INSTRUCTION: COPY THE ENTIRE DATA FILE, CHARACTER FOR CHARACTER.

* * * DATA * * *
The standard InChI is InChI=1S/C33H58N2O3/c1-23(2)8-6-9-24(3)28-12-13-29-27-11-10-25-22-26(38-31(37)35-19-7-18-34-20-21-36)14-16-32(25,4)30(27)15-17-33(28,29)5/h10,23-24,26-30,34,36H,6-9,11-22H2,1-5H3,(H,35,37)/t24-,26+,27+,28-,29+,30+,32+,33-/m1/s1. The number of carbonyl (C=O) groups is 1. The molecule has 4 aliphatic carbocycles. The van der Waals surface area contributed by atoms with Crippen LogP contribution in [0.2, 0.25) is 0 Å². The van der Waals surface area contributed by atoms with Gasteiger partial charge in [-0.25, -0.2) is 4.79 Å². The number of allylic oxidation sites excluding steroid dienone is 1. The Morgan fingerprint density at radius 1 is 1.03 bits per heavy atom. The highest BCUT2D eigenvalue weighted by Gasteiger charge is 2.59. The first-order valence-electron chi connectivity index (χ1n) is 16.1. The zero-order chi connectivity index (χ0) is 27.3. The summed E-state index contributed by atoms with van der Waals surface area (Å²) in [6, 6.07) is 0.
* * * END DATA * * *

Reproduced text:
The standard InChI is InChI=1S/C33H58N2O3/c1-23(2)8-6-9-24(3)28-12-13-29-27-11-10-25-22-26(38-31(37)35-19-7-18-34-20-21-36)14-16-32(25,4)30(27)15-17-33(28,29)5/h10,23-24,26-30,34,36H,6-9,11-22H2,1-5H3,(H,35,37)/t24-,26+,27+,28-,29+,30+,32+,33-/m1/s1. The number of carbonyl (C=O) groups is 1. The molecule has 4 aliphatic carbocycles. The van der Waals surface area contributed by atoms with Crippen LogP contribution in [0.2, 0.25) is 0 Å². The van der Waals surface area contributed by atoms with Gasteiger partial charge in [-0.25, -0.2) is 4.79 Å². The number of allylic oxidation sites excluding steroid dienone is 1. The Morgan fingerprint density at radius 1 is 1.03 bits per heavy atom. The highest BCUT2D eigenvalue weighted by Gasteiger charge is 2.59. The first-order valence-electron chi connectivity index (χ1n) is 16.1. The zero-order chi connectivity index (χ0) is 27.3. The summed E-state index contributed by atoms with van der Waals surface area (Å²) in [6, 6.07) is 0.